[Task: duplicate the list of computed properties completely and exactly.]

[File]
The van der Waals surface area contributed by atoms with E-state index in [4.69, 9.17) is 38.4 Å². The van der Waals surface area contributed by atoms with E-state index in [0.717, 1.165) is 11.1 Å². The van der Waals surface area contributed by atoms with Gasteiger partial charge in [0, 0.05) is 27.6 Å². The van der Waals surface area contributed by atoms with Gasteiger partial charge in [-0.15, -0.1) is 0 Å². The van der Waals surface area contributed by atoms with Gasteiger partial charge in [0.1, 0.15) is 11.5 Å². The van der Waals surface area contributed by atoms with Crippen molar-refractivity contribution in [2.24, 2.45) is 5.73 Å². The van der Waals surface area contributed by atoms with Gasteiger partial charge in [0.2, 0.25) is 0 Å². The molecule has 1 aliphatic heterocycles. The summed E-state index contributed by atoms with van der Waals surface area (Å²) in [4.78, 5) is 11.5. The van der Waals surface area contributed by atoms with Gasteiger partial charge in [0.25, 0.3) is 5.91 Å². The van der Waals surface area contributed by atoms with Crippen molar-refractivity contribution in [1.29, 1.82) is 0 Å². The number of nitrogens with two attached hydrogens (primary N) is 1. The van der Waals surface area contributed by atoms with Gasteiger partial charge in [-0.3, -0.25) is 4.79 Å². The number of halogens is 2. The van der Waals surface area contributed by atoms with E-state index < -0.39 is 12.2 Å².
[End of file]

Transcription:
The van der Waals surface area contributed by atoms with E-state index in [4.69, 9.17) is 38.4 Å². The van der Waals surface area contributed by atoms with E-state index in [0.717, 1.165) is 11.1 Å². The van der Waals surface area contributed by atoms with Gasteiger partial charge in [0, 0.05) is 27.6 Å². The van der Waals surface area contributed by atoms with Gasteiger partial charge in [-0.15, -0.1) is 0 Å². The van der Waals surface area contributed by atoms with Gasteiger partial charge in [0.1, 0.15) is 11.5 Å². The van der Waals surface area contributed by atoms with Crippen molar-refractivity contribution in [2.24, 2.45) is 5.73 Å². The van der Waals surface area contributed by atoms with Gasteiger partial charge in [0.2, 0.25) is 0 Å². The molecule has 1 aliphatic heterocycles. The summed E-state index contributed by atoms with van der Waals surface area (Å²) in [4.78, 5) is 11.5. The van der Waals surface area contributed by atoms with Gasteiger partial charge in [0.25, 0.3) is 5.91 Å². The van der Waals surface area contributed by atoms with Crippen molar-refractivity contribution in [1.29, 1.82) is 0 Å². The number of nitrogens with two attached hydrogens (primary N) is 1. The van der Waals surface area contributed by atoms with Gasteiger partial charge in [-0.3, -0.25) is 4.79 Å². The number of halogens is 2. The van der Waals surface area contributed by atoms with E-state index < -0.39 is 12.2 Å².